Every year in Toronto, the Hot Docs Film Festival manages to assemble an exciting assortment of top-notch documentary films from around the world. This year was certainly no different, and a number of the movies have already picked up distribution deals and are well on their way to gaining mainstream attention. However, there are always plenty of diamonds in the rough as well, amazing films that sadly may never find the audience they deserve.
So which upcoming documentaries are hits and which are near-misses? Read on for our full report from the 2009 Hot Docs Festival!
Best Worst Movie
When he was 11 years old, Michael Paul Stephenson was cast in a low budget horror movie called Troll 2. He, along with many of the other actors, thought that it would be their ticket to big time acting careers, but were shocked to find out afterward that the final product was a complete disaster. They tried for years to erase the embarrassing experience from their memories, but then a strange thing happened: the movie started to gain a small but rabid group of fans who worshipped its cult status as one of the worst movies ever made. Stephenson sensed the opportunity for a strange sort of redemption, and decided to pick up a camera and attempt to reunite the cast and crew nearly 20 years later, all while trying to understand the appeal of movies that are considered “so bad they’re good”.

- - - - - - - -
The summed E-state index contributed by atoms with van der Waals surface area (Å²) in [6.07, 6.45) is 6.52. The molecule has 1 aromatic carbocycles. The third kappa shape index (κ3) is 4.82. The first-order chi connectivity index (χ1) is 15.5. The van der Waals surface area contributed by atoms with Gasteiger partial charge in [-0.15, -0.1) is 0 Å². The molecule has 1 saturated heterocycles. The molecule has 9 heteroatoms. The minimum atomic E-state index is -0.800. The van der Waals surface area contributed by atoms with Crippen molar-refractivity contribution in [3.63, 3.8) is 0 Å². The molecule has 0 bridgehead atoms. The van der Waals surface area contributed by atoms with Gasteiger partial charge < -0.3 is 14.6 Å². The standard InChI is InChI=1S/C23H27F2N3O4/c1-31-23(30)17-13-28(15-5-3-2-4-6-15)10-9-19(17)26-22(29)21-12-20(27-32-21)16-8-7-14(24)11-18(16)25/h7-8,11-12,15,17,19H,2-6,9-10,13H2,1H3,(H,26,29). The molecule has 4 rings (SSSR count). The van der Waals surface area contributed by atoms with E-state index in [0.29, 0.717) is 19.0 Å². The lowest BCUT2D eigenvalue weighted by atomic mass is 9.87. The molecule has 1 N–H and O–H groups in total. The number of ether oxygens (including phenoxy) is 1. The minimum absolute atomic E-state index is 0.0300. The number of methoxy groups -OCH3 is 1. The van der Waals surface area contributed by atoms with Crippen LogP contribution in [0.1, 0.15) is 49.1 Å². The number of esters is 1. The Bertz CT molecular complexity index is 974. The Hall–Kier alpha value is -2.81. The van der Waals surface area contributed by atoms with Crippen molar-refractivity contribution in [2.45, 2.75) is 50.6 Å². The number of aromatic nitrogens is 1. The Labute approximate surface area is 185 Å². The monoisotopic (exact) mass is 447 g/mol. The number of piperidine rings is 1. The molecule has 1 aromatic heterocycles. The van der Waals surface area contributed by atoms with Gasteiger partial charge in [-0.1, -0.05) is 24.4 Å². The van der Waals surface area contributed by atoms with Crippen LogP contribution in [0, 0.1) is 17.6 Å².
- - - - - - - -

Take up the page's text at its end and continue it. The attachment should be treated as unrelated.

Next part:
One of the most talked about documentaries so far this year, this movie is a riot to watch not only for Troll 2 fans but also the uninitiated as well. There are plenty of lively interviews with quirky fans who justify their love for the film, but what makes Best Worst Movie truly special is the unbelievably strange group of people who were involved in making Troll 2. There is George Hardy, a charismatic man who has gave up his dream of acting to be a small town dentist, but now is trying to embrace his newfound fame. There is Margo Prey, Stephenson’s on-screen mother in Troll 2, who has now gone completely off the deep end. Then there is Italian director Claudio Fragasso and his wife Rossella Drudi, who to this day feel that Troll 2 was a masterpiece, causing tempers to flare when fans fail to take it seriously as a work of art. The whole thing adds up to an unforgettable documentary that must be seen to be believed.
Believe it or not, the concept of viral videos predates the internet and YouTube by several years. Back in the late ’80s and early ’90s, dubbed video tape trading was a way for people to share odd little movies with their friends, things like Heavy Metal Parking Lot, the Star Wars Holiday Special, and… Winnebago Man. Although I had never heard of him previously, Jack Rebney became one of the first ever viral video celebrities when his obscene outtakes from a Winnebago promotional video started getting passed around, eventually earning him the unofficial title “Angriest Man in the World”.
Years later, when first-time director Ben Steinbauer finds himself still obsessed with the video, he decides to try and uncover the mystery behind Jack Rebney and his famous foul mouth. While the investigation itself is disappointingly short, Jack Rebney proves to be an exciteable yet cryptic old man with plenty on his mind. Steinbauer and Rebney forge an intriguing relationship, with Rebney struggling to understand his fame, and Steinbauer questioning his own motives for tracking him down in the first place. Winnebago Man is a very funny but also heartfelt portrait of a man who had almost given up on the world, until he finds that the world won’t give up on him.
Carmen Meets Borat